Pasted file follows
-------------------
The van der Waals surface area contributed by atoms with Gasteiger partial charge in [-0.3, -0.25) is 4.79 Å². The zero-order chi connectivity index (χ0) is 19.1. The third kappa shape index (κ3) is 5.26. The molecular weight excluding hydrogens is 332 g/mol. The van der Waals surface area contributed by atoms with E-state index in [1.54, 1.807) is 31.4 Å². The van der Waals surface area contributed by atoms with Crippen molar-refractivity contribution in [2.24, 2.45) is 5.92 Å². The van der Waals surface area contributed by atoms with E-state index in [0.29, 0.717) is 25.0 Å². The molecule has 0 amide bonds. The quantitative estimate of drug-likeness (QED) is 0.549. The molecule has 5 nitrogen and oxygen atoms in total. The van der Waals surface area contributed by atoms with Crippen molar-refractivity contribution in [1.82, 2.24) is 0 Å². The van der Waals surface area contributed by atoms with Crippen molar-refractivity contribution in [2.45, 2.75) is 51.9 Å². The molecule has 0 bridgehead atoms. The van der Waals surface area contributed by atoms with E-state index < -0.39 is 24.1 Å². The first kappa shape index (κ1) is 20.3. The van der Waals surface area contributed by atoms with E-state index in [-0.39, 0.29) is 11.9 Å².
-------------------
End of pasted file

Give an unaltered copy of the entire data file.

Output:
The van der Waals surface area contributed by atoms with Gasteiger partial charge in [-0.3, -0.25) is 4.79 Å². The zero-order chi connectivity index (χ0) is 19.1. The third kappa shape index (κ3) is 5.26. The molecular weight excluding hydrogens is 332 g/mol. The van der Waals surface area contributed by atoms with E-state index in [1.54, 1.807) is 31.4 Å². The van der Waals surface area contributed by atoms with Crippen molar-refractivity contribution in [2.24, 2.45) is 5.92 Å². The van der Waals surface area contributed by atoms with E-state index in [0.29, 0.717) is 25.0 Å². The molecule has 0 amide bonds. The quantitative estimate of drug-likeness (QED) is 0.549. The molecule has 5 nitrogen and oxygen atoms in total. The van der Waals surface area contributed by atoms with Crippen molar-refractivity contribution in [1.82, 2.24) is 0 Å². The van der Waals surface area contributed by atoms with Crippen molar-refractivity contribution in [2.45, 2.75) is 51.9 Å². The molecule has 0 bridgehead atoms. The van der Waals surface area contributed by atoms with E-state index < -0.39 is 24.1 Å². The first kappa shape index (κ1) is 20.3. The van der Waals surface area contributed by atoms with E-state index in [-0.39, 0.29) is 11.9 Å².